If you love, like or hate them or indeed if you are Princess Anne or a politician or who keeps quoting nonsense about them, then I strongly recommend this book for a good un-biased, neutral over view of this animals natural history and it’s place in our national conscience. It deals with everything from badger watching, badger eating, badger social lives, badger science and of course the very prickly issue of badger populations and their association with cattle, us and a little bacterium. If you wish to get up to speed on the issue, then this book empowers you or if you just want to become enlightened about our largest land based carnivore, and where it sits in our landscape and our culture then ‘Badgerlands' is a great place to start.

How about a gift that keeps giving? I can’t get enough of these things - camera traps are simply brilliant, it’s like leaving your eyes and ears out in the woods at night. I can’t think of a better bit of technology that will improve your naturalist skills and give you insight into what is going on out there in the garden or the countryside at night. A great bit of kit for a young one who you have trouble tearing away from the technology, this is tech that you have to use outside. There are many different makes and models to choose from out there, but invest as much as you can afford and you’ll be rewarded.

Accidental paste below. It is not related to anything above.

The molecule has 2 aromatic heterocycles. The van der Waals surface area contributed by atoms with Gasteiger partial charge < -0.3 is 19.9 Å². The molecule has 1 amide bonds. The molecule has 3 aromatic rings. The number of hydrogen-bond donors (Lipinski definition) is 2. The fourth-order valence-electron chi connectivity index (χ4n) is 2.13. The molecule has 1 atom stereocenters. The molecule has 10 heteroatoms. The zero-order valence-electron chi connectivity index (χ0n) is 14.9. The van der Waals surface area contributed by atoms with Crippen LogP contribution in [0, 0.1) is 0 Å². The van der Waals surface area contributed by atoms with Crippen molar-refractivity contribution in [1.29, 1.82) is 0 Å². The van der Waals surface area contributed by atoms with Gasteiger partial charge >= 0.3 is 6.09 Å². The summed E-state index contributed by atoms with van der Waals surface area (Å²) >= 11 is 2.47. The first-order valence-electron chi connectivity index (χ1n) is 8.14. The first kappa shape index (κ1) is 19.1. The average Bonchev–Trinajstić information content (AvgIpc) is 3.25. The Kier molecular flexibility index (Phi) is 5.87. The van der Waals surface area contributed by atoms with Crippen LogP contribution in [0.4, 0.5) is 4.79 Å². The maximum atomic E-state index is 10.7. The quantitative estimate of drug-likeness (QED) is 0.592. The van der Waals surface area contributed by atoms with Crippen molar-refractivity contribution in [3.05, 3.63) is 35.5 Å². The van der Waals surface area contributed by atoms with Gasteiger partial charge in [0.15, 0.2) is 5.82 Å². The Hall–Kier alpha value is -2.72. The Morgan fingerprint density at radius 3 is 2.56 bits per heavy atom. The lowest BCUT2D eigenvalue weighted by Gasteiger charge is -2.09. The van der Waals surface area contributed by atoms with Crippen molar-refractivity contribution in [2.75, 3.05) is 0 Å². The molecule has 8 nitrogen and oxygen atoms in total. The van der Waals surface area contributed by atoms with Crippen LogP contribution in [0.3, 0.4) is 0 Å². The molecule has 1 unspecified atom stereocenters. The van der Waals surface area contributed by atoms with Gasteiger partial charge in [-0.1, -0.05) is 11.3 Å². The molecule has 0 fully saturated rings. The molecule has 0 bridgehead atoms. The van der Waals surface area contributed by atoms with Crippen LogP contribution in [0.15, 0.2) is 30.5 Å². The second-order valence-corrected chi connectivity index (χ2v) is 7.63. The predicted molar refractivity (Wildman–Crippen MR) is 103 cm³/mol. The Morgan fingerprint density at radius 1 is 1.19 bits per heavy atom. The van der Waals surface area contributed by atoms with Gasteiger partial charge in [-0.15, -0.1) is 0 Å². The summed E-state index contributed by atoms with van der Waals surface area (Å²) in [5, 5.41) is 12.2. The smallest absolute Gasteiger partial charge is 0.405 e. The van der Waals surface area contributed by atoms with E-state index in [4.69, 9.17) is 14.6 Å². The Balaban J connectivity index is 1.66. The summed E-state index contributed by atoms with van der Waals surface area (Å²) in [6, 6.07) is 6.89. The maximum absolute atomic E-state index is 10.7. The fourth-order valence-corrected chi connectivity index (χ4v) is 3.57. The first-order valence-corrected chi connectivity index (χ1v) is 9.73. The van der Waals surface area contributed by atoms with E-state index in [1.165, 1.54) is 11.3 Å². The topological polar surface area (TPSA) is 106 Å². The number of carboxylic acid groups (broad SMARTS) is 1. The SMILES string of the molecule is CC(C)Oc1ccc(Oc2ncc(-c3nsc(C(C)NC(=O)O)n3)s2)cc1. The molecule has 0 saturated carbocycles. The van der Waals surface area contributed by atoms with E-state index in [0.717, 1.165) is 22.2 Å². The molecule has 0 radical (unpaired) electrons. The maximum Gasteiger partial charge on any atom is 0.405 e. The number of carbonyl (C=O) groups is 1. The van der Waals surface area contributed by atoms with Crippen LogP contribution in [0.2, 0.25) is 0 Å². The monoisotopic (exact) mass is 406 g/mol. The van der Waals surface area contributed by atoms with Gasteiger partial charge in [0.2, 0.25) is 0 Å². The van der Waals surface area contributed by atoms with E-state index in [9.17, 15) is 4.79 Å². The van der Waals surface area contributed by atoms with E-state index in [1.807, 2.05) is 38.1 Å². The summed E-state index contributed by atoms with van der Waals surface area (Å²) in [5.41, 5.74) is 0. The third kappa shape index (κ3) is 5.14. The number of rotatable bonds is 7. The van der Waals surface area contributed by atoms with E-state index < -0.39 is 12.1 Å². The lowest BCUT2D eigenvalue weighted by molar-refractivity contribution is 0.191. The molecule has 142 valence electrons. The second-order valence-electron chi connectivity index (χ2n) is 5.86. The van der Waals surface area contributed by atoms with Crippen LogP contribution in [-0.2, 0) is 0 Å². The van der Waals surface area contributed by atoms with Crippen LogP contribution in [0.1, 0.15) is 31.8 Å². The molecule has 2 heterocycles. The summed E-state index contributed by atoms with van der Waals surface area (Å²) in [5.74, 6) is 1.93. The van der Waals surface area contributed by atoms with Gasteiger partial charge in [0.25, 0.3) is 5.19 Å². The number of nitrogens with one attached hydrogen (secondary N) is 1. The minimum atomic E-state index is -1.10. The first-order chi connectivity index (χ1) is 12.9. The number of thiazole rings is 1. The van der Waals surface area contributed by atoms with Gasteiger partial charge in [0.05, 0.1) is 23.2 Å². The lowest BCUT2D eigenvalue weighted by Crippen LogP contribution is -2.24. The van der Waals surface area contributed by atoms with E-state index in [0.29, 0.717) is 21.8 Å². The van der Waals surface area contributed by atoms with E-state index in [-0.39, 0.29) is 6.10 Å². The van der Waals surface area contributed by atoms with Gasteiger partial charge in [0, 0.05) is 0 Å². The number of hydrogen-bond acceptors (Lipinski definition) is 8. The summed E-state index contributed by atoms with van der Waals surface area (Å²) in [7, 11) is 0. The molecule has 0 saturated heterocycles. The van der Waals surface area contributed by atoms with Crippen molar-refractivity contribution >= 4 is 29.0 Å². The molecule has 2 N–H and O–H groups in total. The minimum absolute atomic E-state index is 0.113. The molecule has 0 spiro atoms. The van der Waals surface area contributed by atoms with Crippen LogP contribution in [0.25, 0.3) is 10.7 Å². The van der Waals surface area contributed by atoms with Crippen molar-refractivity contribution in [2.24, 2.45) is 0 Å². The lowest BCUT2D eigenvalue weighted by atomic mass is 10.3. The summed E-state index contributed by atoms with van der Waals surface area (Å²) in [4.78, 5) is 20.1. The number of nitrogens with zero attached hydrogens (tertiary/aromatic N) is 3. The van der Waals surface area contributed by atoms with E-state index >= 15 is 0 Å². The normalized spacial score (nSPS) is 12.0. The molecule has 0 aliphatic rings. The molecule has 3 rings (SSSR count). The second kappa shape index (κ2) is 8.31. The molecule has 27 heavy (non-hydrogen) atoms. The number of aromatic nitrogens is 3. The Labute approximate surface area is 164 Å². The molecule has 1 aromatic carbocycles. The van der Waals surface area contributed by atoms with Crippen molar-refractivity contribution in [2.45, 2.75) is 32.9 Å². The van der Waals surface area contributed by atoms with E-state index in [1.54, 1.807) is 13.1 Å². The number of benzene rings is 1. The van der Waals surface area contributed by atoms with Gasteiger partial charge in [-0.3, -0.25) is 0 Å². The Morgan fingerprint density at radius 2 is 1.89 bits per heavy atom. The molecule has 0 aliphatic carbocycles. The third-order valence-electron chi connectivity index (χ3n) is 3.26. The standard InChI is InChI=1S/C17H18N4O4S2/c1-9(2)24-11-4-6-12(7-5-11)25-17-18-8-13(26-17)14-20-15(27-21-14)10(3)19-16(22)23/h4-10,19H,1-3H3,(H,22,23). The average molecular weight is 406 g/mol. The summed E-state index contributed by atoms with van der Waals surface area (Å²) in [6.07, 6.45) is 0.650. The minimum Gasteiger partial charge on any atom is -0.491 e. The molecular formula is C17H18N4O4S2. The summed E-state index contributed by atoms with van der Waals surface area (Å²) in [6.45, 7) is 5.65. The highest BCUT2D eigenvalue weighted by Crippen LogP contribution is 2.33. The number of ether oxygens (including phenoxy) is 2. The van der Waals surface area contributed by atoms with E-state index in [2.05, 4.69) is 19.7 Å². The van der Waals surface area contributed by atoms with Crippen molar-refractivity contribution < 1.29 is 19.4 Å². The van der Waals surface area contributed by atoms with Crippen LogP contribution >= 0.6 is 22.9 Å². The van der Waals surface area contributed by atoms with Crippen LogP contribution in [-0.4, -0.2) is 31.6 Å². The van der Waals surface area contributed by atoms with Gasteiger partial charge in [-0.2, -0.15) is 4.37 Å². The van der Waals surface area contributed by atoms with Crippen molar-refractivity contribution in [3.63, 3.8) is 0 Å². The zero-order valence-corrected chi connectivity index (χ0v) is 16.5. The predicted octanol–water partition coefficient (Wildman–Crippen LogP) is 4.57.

I like the Bushnell’s and while not perfect (there isn’t a perfect one on the market yet) they are a neat, easy and user-friendly design. I’ve got a bunch of Nature View HD’s as they have a flash invisible to most, shoot video and still pictures and have a good degree of flexibility in that you can screw in adapter lenses which allow you to capture creatures closer to the lens, perfect for filming birds on your garden feeders or small mammals.